There are many times when you have to be prepared to let go because the team will take this to places that we had never anticipated or that might not be in the original plan, but is far better for the business.

Dr Rob Webster, co-CEO, Animal Emergency Australia

“We faced the big question of how do you explain profit, as often employees have no idea of what kind of profit is being made or where the main focus of the budget is allocated,” Mackinnon says. “So in sharing that information and all the facts, along with teaching basic financial literacy, the team can see exactly where everything goes, and this is what is needed for the shareholders to be involved in the future development. It is about shared equity across the board—from the kennel hands through to the specialist veterinarians.”

Dividends are paid quarterly and can amount to $3000 per employee per annum, in addition to their salary.

Dr Rob Webster, co-CEO of AEA, reveals working with this model has had a profound impact on the way their hospitals operate, particularly in terms of team engagement.

“When people own their jobs and their own mission for work, it helps the business develop in incredible ways,” he says. “We feel the people creating the value in the business should own it, so that’s what we did by making them shareholders.

“In this way, the business is being run from the floor, rather than having someone out in the backroom calling all the shots. Everyone has a stake in the outcome of what we all do every day. It has also allowed people to get on and do their jobs, but also see the value of how what they do fits in with the rest of the business.”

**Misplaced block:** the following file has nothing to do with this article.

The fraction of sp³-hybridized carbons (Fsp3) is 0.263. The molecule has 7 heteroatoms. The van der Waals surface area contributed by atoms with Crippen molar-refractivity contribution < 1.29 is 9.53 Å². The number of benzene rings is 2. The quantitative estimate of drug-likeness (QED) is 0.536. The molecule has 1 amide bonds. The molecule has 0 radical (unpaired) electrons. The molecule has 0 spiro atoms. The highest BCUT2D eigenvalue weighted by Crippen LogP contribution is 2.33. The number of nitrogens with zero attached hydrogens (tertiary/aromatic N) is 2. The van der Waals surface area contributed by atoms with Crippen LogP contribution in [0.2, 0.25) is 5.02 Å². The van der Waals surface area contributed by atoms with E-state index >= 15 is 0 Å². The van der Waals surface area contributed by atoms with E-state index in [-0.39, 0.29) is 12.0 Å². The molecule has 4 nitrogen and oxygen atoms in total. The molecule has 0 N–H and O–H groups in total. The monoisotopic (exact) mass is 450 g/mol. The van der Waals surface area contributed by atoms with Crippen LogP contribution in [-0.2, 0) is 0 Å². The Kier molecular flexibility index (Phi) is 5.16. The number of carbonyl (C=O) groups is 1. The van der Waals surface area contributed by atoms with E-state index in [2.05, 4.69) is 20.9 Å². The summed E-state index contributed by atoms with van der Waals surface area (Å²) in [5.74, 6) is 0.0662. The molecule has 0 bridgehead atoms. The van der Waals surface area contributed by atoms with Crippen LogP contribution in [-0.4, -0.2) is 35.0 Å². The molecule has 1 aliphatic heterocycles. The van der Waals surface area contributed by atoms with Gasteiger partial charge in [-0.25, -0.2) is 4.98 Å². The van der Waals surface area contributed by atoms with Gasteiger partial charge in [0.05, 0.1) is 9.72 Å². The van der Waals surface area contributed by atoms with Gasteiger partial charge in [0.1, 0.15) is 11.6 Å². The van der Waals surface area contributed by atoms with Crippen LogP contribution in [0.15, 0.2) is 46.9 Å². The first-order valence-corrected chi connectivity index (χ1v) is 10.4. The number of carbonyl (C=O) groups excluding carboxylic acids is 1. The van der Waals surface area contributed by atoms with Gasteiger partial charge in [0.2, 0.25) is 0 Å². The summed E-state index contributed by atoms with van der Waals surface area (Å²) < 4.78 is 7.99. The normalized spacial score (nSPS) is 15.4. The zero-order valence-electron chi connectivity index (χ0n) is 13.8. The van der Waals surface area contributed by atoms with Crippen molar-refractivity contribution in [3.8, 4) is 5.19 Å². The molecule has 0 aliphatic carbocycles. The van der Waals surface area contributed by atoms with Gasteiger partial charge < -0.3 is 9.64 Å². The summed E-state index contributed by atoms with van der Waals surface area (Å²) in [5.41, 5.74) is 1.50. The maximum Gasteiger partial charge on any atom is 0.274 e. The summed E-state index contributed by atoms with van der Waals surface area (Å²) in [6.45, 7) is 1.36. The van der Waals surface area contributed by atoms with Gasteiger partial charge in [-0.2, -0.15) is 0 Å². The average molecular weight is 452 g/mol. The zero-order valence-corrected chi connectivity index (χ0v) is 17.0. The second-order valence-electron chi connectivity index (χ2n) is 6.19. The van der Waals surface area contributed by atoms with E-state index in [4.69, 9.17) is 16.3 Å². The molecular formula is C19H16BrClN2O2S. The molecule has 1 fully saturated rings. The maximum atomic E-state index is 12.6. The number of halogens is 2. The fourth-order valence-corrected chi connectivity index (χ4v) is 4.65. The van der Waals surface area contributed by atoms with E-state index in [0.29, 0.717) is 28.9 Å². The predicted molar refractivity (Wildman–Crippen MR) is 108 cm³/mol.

Dr Webster adds this has led to a more proactive approach to developing new ideas, as well as the need for some of the senior team members to occasionally take a step back.

“There are many times when you have to be prepared to let go because the team will take this to places that we had never anticipated or that might not be in the original plan, but is far better for the business,” he says. 

“If we insist on just pushing them in a certain way, the system won’t work. But you do need a level of discipline to implement this and ensure everyone is working with the same goal.”

In recent months, with the economic downturn leading to a reduction of the number of clients attending AEA clinics for the first time in three years, the GGOB model has been put to the test.

“That has put some pressure on the budgets but what has been most interesting is seeing the teamwork as the whole group reacted to the changes,” Dr Webster says.

“They are now looking at how we need to react to these numbers in ways they would not have done a few years ago, looking into what they need to be doing within their own roles to keep the business strong. 

“This massive call to action has facilitated an understanding of the reality of what is happening—and that’s such an improvement for all of us.”